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Weekly Wisdom #65 by Paul Gray and David E. Drew

PREPARE AN “ELEVATOR SPEECH”. Throughout your PhD studies, your professors grounded you in your discipline and taught you all the caveats and disclaimers that must accompany your scholarly research.  Then, in the dissertation defense, and afterwards, for example when you seek a job, you will be asked to succinctly summarize your work and what it means. Imagine that you are attending a national conference.  You step into an express elevator on the 45th floor of the building, and push “lobby”.  the only other person in the elevator is, say the senior Federal policy maker in your area of interest, for example, the National Endowment for the Humanities or the President’s Science Advisor, or the chair of the department you really want to interview for a job.  He or she says that they heard that you completed an important dissertation study.  S/he explains that s/he would like to know about your research, but,given a packed schedule, only has this elevator ride to learn about your work.  What do you tell them?

Liz Gloyn – Turning a Chapter of Your Thesis into a Talk

This week’s guest post comes from Liz Gloyn, who has just completed her PhD in classics at Rutgers, the State University of New Jersey. She blogs on her research, teaching and classical receptions in popular culture. You can follow her on Twitter here. In this post, Liz talks about turning a section of your Ph.D. into a talk.

At some stage in your academic career, you are likely to need to turn a thesis chapter into a talk. You may be speaking at an academic conference in order to put your research into a wider public arena, or you may have been asked to prepare a presentation on your dissertation for a job interview. Putting aside the general issues of constructing an oral presentation, like keeping to the time limit, changing a chapter into a talk poses a number of special challenges. PhD2Published normally talks about how to take things the other way, how to get research into a publishable form from a conference paper, but there are a number of reasons you might decide to road-test an idea from your thesis in a public forum before preparing it for publication. You might want to check out how a particular argument fares in front of a jury of your peers before committing yourself to standing behind it in print. You might want to get some general feedback about your work, especially if you’re revising your thesis for publication and want some ideas about how you might broaden its appeal. Whatever you reason for talking about your thesis research, here are some things to bear in mind as you prepare your talk. Read more

Lucy Wickens – Using Facebook for Networking & Research

As part of our week devoted to social networking here we present the second in the two part guest post by our intern Lucy Wickens on how to use Facebook for networking and research, you can see her previous post here.

Welcome back!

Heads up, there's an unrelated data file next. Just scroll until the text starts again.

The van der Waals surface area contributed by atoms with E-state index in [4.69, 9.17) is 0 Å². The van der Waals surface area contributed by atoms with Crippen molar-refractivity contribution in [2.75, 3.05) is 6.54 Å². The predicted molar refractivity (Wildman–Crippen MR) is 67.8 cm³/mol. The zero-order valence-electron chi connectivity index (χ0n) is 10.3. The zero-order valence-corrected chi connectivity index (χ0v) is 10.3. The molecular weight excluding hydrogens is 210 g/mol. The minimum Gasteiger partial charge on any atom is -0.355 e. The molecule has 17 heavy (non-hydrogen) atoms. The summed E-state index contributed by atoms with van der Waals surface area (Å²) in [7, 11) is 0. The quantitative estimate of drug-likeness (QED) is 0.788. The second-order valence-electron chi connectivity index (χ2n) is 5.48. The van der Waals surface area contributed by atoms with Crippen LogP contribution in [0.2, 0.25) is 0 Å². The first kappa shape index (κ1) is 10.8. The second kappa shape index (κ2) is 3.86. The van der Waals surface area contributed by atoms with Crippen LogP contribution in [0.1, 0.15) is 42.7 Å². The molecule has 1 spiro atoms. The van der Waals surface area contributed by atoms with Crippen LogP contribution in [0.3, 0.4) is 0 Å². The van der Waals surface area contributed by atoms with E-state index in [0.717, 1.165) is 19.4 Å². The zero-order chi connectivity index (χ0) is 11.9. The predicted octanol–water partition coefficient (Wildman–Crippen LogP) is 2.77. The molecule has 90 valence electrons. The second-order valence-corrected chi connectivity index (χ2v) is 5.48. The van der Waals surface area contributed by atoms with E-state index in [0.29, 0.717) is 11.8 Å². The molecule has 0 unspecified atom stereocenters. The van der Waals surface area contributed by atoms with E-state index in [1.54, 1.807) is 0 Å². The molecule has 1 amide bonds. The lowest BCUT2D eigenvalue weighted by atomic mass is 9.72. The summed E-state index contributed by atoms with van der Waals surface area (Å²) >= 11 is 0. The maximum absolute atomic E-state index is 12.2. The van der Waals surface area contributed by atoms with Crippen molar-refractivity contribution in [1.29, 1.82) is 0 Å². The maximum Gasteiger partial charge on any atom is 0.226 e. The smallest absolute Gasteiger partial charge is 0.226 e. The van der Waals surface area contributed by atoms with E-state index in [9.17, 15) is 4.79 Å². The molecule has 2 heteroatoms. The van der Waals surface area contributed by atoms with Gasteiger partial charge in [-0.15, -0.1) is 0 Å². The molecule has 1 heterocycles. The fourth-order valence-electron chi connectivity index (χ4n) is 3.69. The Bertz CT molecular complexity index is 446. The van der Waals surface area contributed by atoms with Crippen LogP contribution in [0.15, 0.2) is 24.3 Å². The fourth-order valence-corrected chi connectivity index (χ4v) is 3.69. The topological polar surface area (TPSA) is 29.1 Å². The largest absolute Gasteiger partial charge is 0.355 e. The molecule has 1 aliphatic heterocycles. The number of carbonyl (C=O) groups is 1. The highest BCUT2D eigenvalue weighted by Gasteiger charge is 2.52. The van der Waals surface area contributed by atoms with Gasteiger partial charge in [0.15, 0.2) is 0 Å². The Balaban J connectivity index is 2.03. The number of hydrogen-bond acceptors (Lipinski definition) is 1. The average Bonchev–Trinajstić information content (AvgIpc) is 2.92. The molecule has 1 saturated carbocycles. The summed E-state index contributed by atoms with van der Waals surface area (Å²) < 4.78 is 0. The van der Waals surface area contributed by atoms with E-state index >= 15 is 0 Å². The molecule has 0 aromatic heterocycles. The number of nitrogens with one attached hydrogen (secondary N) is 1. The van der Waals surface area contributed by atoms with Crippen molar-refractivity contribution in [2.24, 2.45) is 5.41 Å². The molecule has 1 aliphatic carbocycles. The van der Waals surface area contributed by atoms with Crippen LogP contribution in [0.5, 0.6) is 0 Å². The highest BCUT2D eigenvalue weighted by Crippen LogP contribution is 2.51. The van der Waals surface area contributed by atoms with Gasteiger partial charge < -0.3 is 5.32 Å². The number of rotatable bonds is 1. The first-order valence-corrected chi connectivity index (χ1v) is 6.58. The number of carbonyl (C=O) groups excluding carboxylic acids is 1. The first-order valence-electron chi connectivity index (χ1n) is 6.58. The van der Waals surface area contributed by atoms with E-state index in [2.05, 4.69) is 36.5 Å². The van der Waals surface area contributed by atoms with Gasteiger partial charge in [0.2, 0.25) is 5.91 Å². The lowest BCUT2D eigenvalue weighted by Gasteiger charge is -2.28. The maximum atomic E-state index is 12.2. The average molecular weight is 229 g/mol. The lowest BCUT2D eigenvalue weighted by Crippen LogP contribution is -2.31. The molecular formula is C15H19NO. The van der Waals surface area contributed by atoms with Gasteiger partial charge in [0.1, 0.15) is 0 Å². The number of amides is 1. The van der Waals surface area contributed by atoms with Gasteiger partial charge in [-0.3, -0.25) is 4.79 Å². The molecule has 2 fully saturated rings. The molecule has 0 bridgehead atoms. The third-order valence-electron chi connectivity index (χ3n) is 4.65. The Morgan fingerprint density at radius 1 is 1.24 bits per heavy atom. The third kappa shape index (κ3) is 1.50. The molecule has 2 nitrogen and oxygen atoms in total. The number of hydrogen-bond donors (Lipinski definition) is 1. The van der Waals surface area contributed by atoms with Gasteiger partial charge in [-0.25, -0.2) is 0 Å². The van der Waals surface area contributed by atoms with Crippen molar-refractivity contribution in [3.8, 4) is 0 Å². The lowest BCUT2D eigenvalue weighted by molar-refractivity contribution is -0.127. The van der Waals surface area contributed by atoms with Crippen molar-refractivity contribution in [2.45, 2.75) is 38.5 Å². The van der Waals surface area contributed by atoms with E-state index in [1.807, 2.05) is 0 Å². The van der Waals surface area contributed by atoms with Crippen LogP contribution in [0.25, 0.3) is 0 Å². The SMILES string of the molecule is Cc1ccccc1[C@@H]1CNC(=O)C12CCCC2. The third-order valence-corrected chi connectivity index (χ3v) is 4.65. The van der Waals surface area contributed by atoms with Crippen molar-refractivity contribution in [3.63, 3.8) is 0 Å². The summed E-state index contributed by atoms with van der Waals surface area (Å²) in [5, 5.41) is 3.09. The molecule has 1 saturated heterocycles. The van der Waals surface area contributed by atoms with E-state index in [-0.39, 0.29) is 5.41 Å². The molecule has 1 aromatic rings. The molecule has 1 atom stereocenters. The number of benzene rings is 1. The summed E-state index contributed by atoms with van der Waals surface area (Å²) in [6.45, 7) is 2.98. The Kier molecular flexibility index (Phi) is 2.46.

So hopefully by now you have successfully set up an account and are eager to become avid Face- bookers! Read more

Eloise Zoppos – The Virtual for the Professional: How Postgraduate Students can Manage their Professional Social Media Use

This is the second of our social media week posts. Here Eloise Zoppos examines how postgraduate students can manage their professional social media use. Eloise Zoppos is now embracing the virtual for the professional and you can find out more about her on her website http://eloisezoppos.com or follow her on Twitter @eloise_z.

Lately it seems like everything virtual is now normal: using Facebook to contact friends, reading the news online, calling people through Skype, online banking. Over the last few years, this rise in online activities has slowly begun to seep into the academic world with online conferences, virtual internships and online resumes (hosted on both LinkedIn and personal websites) just to name a few. This got me thinking about whether as a postgraduate student interested in getting published I should be investing more time into using social media for professional purposes. Read more

Platforming for Academic Publishing

little known fact is that the working title for this website was Platforming for Academic Publishing. I was very familiar with the idea that an author needs to be ‘visible’, preferably before they pitch, and I wanted to look at this specifically in relation to academia. I ditched the title because this isn’t all I wanted to do with this site and because it seemed a bit jargony in the end – and besides PhD2Published is way cuter!

I also didn’t start the site with looking at platform building, but instead I set about installing lots of ways to flood it with content on how to make your book pitch, as this seemed the best way to establish it. But I do want to visit this idea of the platform now and, as luck would have it, a good post just came out on Writer’s Relief to remind me. Although this article, ‘Author Platforms: What They Are, Why Agents And Editors Look For Them, And Whether You Need One To Get Your Book Published’ doesn’t tackle the idea of being an academic and having a demonstrable following for your work, it does look at the idea of the platform for the non-fiction author. Read more